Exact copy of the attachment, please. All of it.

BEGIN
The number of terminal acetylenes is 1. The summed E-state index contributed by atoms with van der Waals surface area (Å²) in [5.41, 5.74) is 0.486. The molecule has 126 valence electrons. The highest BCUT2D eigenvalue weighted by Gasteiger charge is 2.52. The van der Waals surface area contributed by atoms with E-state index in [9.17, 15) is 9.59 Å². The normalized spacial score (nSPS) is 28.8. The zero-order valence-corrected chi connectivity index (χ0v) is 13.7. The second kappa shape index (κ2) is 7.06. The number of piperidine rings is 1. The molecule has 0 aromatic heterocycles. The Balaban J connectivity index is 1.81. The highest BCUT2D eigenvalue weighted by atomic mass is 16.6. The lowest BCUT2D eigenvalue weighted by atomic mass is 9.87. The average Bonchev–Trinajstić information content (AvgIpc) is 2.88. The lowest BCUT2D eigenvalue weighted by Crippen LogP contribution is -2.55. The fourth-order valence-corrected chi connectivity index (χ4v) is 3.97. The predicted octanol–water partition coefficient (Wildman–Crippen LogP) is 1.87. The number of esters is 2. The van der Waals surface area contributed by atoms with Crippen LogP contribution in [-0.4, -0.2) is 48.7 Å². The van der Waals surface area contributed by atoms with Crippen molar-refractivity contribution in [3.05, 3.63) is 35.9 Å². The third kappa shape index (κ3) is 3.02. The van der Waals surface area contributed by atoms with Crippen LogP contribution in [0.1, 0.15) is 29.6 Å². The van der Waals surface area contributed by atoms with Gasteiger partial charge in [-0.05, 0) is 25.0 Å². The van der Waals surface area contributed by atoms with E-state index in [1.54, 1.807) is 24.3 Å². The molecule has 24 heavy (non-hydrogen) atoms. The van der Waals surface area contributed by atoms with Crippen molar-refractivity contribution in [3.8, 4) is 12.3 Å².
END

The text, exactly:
The number of terminal acetylenes is 1. The summed E-state index contributed by atoms with van der Waals surface area (Å²) in [5.41, 5.74) is 0.486. The molecule has 126 valence electrons. The highest BCUT2D eigenvalue weighted by Gasteiger charge is 2.52. The van der Waals surface area contributed by atoms with E-state index in [9.17, 15) is 9.59 Å². The normalized spacial score (nSPS) is 28.8. The zero-order valence-corrected chi connectivity index (χ0v) is 13.7. The second kappa shape index (κ2) is 7.06. The number of piperidine rings is 1. The molecule has 0 aromatic heterocycles. The Balaban J connectivity index is 1.81. The highest BCUT2D eigenvalue weighted by atomic mass is 16.6. The lowest BCUT2D eigenvalue weighted by atomic mass is 9.87. The average Bonchev–Trinajstić information content (AvgIpc) is 2.88. The lowest BCUT2D eigenvalue weighted by Crippen LogP contribution is -2.55. The fourth-order valence-corrected chi connectivity index (χ4v) is 3.97. The predicted octanol–water partition coefficient (Wildman–Crippen LogP) is 1.87. The number of esters is 2. The van der Waals surface area contributed by atoms with Crippen LogP contribution in [-0.4, -0.2) is 48.7 Å². The van der Waals surface area contributed by atoms with Crippen molar-refractivity contribution in [3.05, 3.63) is 35.9 Å². The third kappa shape index (κ3) is 3.02. The van der Waals surface area contributed by atoms with Crippen LogP contribution in [0.1, 0.15) is 29.6 Å². The van der Waals surface area contributed by atoms with Gasteiger partial charge in [-0.05, 0) is 25.0 Å². The van der Waals surface area contributed by atoms with E-state index in [1.54, 1.807) is 24.3 Å². The molecule has 24 heavy (non-hydrogen) atoms. The van der Waals surface area contributed by atoms with Crippen molar-refractivity contribution in [3.8, 4) is 12.3 Å².